The Difference Between the Best Builders and the Pretenders

“There are only three metrics that tell you nearly everything you need to know about your organization’s overall performance: employee engagement, customer satisfaction, and cash flow.”

– Jack Welch, former CEO, General Electric


I recently reviewed our list of over 150 builder clients, ranked in order of their customers’ willingness to recommend them to a friend. There are some startling differences between the highest-rated vs. lowest-rated builders:

For 2018 YTD, the top 26 percent of our clients consistently receive ‘Willing to Recommend’ (WTR) scores over 90 percent, with many over 95 percent.

  • Our all-client average WTR score has been climbing over the past two years and is now at 86 percent, its highest level in over a decade.
  • We have several builders with WTR scores in the 50-60’s, with one of our newest clients in the 40’s (ugh!).

The top-rated builders or divisions earn consistently high ratings across all their divisions and communities.

  • The lowest rated builders typically have one to two average-rated divisions or communities, with the remainder all poorly rated (below 75 percent).

The highest rated builders SAVE money: They get sued much less often, have lower warranty-reserve requirements, save significant money on lowered (risk-based) insurance premiums, and sell more homes from customer referrals. Some offer two to three-year warranty programs which generate additional sales.

The lower rated builders SPEND more money on fighting lawsuits, more time wasted with resolving customers’ home quality and service issues, losing potential sales resulting from a poor local and social media reputation, while wasting huge amounts of money on higher insurance premiums.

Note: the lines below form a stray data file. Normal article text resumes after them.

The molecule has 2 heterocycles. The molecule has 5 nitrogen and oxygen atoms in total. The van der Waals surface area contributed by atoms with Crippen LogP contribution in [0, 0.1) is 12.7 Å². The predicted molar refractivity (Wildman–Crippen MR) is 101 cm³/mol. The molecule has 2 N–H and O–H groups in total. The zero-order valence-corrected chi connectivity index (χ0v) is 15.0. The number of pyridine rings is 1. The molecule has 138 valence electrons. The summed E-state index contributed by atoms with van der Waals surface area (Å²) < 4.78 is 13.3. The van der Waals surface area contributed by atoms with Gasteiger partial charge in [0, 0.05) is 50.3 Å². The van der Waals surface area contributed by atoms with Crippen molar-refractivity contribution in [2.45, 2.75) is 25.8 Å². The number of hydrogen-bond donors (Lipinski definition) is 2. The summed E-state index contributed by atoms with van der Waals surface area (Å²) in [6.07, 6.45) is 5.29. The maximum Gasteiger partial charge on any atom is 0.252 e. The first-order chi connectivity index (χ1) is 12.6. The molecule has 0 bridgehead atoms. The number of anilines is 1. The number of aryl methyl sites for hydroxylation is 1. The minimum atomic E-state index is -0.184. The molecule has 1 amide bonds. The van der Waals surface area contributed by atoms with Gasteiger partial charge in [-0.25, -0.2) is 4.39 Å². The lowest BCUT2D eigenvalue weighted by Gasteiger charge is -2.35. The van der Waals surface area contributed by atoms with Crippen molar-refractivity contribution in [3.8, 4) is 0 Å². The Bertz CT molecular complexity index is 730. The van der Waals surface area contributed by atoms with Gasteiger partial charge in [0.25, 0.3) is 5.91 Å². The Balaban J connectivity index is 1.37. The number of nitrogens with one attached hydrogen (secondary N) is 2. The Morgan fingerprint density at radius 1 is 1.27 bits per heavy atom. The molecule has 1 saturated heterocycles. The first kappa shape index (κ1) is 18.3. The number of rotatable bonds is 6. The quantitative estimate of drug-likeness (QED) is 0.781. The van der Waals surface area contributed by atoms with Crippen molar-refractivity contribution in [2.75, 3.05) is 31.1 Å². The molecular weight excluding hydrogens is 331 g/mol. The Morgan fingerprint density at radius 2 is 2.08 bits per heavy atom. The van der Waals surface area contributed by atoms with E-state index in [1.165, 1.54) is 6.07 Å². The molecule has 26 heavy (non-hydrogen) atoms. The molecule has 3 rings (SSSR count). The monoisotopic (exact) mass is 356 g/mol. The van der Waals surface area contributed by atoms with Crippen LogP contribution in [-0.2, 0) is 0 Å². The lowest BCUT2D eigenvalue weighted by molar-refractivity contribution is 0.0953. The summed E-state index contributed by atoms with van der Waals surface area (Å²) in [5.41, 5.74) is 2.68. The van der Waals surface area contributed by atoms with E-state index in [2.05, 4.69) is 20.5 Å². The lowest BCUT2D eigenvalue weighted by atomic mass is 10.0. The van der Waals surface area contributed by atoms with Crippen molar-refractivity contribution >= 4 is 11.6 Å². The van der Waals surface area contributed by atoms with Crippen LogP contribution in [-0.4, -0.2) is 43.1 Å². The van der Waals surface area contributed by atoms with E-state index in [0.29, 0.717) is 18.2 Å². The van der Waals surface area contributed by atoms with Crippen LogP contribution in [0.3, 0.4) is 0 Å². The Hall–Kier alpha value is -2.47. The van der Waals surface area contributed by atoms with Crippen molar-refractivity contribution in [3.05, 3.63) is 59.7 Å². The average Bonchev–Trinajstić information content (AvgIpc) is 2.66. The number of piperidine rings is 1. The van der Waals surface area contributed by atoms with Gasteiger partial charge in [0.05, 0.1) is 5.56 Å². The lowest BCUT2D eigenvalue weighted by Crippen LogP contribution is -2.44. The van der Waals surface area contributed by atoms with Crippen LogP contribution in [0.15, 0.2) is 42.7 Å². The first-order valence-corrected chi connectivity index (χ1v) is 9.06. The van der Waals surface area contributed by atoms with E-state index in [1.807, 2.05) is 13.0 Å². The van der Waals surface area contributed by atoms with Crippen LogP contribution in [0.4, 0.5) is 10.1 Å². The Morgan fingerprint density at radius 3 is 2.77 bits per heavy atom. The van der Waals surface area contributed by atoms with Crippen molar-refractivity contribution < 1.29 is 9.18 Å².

Performance Differences

Compared to builders with the lowest WTR scores and actual sales-from-referrals, our higher rated builders perform better on key issues which have been found to drive homeowners’ willingness to recommend their builder (Source: USC, Marshall School of Business). Here are the keys:

  • Extremely high customer ratings for pro-active communication of construction and loan status.
  • Deliver homes clean and complete, in the promised time.
  • Provide a speedy response to warranty requests, with repairs right the first time.
  • Consistently follow Eliant’s “Guidelines for Managing Customers’ Expectations” (Request a copy at
  • Have a company or division leader who is visibly involved in promoting the consistent delivery of an extraordinary customer experience: this leader holds staff, vendors, and trades accountable for stronger customer satisfaction ratings, thereby ensuring more active employee engagement.
  • It’s all about accountability: Our highest rated clients follow Eliant’s “Guidelines for Home Builder Bonus Comp Plans” which integrates customer evaluation ratings into compensation bonus plans (Request a copy at

To be totally honest, the differential between our highest and lowest-rated builder clients is rather discouraging to my team and me. I’m in the business of improving builder-team behavior, not conducting surveys. We ring a bell in our office when a client shows a strong improvement in customer ratings; it’s a source of pride and defines our character, our culture. So, I take it personally when a poorly rated client ignores our suggestions, turns a blind eye to opportunities to hold staff and vendors accountable, or has “no time” to set up a complimentary staff-training webinar to share best practices or proven tips and techniques.

Take a look at your team’s performance on the six keys above, and then re-read the quote above from Jack Welch. Are you a top builder…or a pretender?

Category: Best Practices
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